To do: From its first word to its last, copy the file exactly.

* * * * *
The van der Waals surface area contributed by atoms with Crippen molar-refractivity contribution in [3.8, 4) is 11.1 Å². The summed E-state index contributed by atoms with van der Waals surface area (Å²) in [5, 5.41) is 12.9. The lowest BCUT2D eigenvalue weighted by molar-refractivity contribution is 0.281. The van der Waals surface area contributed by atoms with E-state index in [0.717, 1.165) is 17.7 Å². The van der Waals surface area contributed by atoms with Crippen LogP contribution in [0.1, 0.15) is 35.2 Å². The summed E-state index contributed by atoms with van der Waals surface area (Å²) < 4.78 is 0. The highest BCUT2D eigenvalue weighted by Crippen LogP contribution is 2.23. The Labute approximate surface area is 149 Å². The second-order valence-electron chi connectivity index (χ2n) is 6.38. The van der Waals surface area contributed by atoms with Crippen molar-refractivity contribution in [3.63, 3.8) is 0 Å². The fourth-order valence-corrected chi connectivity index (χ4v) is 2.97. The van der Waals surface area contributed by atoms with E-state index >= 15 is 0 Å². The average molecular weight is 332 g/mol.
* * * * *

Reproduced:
The van der Waals surface area contributed by atoms with Crippen molar-refractivity contribution in [3.8, 4) is 11.1 Å². The summed E-state index contributed by atoms with van der Waals surface area (Å²) in [5, 5.41) is 12.9. The lowest BCUT2D eigenvalue weighted by molar-refractivity contribution is 0.281. The van der Waals surface area contributed by atoms with E-state index in [0.717, 1.165) is 17.7 Å². The van der Waals surface area contributed by atoms with Crippen LogP contribution in [0.1, 0.15) is 35.2 Å². The summed E-state index contributed by atoms with van der Waals surface area (Å²) < 4.78 is 0. The highest BCUT2D eigenvalue weighted by Crippen LogP contribution is 2.23. The Labute approximate surface area is 149 Å². The second-order valence-electron chi connectivity index (χ2n) is 6.38. The van der Waals surface area contributed by atoms with Crippen molar-refractivity contribution in [3.63, 3.8) is 0 Å². The fourth-order valence-corrected chi connectivity index (χ4v) is 2.97. The van der Waals surface area contributed by atoms with E-state index >= 15 is 0 Å². The average molecular weight is 332 g/mol.